Vintage Photo Friday - Venice Crossing and Beyond
|Culver City-Palms Railroad Station, 1940. LA Public Library Archives|
While I was shopping at our new Sprouts Market last week, I was wondering what this large piece of property was before it was made into a shopping center. The shopping center is called Venice Crossing. The Sprouts was formerly a Haggen Market, previously Albertson's. There's a Starbucks, Noah's Bagels, Ross Dress for Less and more chains.
|The Markets keep changing at Venice Crossing|
|Chain Stores at Venice Crossing|
I do remember the A-1 Noodle Company being there, right next to what used to be the railroad tracks that run along Exposition Boulevard. You can still see the painted A-1 sign on what used to be the factory, from the tracks. Our new Expo Line now occupies these very same tracks.
In my hazy memory, during the late 1960s to the 1980s, I think this was just an industrial zone with the A-1 Noodle company and vacant land around the tracks, probably a few parking lots. Some of the areas were paved over, but the tracks were still visible. This particular line ran all the way west, behind the Westside Pavillion and ended at Fisher Lumber in Santa Monica.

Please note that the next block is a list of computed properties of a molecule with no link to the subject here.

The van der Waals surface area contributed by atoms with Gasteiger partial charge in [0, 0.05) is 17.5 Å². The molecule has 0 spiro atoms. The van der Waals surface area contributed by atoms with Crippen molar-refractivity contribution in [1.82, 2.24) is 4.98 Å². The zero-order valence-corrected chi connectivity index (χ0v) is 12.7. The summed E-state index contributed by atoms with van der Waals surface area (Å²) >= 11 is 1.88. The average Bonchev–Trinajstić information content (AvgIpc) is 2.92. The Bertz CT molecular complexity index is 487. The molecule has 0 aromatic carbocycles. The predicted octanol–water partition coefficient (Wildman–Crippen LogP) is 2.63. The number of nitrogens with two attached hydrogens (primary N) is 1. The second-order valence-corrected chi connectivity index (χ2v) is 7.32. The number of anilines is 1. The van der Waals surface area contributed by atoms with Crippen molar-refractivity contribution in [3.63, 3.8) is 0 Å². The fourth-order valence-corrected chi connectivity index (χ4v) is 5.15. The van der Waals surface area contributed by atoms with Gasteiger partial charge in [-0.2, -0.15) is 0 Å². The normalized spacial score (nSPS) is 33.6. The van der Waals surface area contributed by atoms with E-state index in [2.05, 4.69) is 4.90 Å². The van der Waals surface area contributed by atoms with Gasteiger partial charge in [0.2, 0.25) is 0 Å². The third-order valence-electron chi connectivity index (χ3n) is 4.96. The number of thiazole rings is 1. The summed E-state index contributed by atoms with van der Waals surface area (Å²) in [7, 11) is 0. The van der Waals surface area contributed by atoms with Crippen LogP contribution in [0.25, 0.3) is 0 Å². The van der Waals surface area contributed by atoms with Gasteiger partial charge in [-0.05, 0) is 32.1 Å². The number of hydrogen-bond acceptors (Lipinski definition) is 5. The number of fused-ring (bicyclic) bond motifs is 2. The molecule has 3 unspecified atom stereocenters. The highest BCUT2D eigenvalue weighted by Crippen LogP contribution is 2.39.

|Industrial Section of P.E. Tracks, facing east near La Cienega, 2007. Photo by Mike Palmer. This is how I remember the Venice Crossing area looking in the past.|
Ahah! Culver Junction! I came upon some wonderful old photos online that described Culver Junction at this very same intersection, near Venice and Robertson.
|Culver Junction, located at Venice/Robertson, 1953. Photo from Historical Photos Expo Line|
|Palms Depot, 1953.|
The Palms Depot building is where a self-storage facility is today, near Vinton Avenue and National Blvd. in Palms. This particular building was saved and moved to Heritage Square Museum in Highland Park and now serves as their Visitor's Center. Most of those large palm trees were pulled out to make way for the Santa Monica Freeway in 1963.
My little section of Venice Boulevard has changed a lot over the decades. It would be unrecognizable to old-timers! Remember to take photos of mundane things on the streets where you live. One day, those buildings and streets will be changed forever!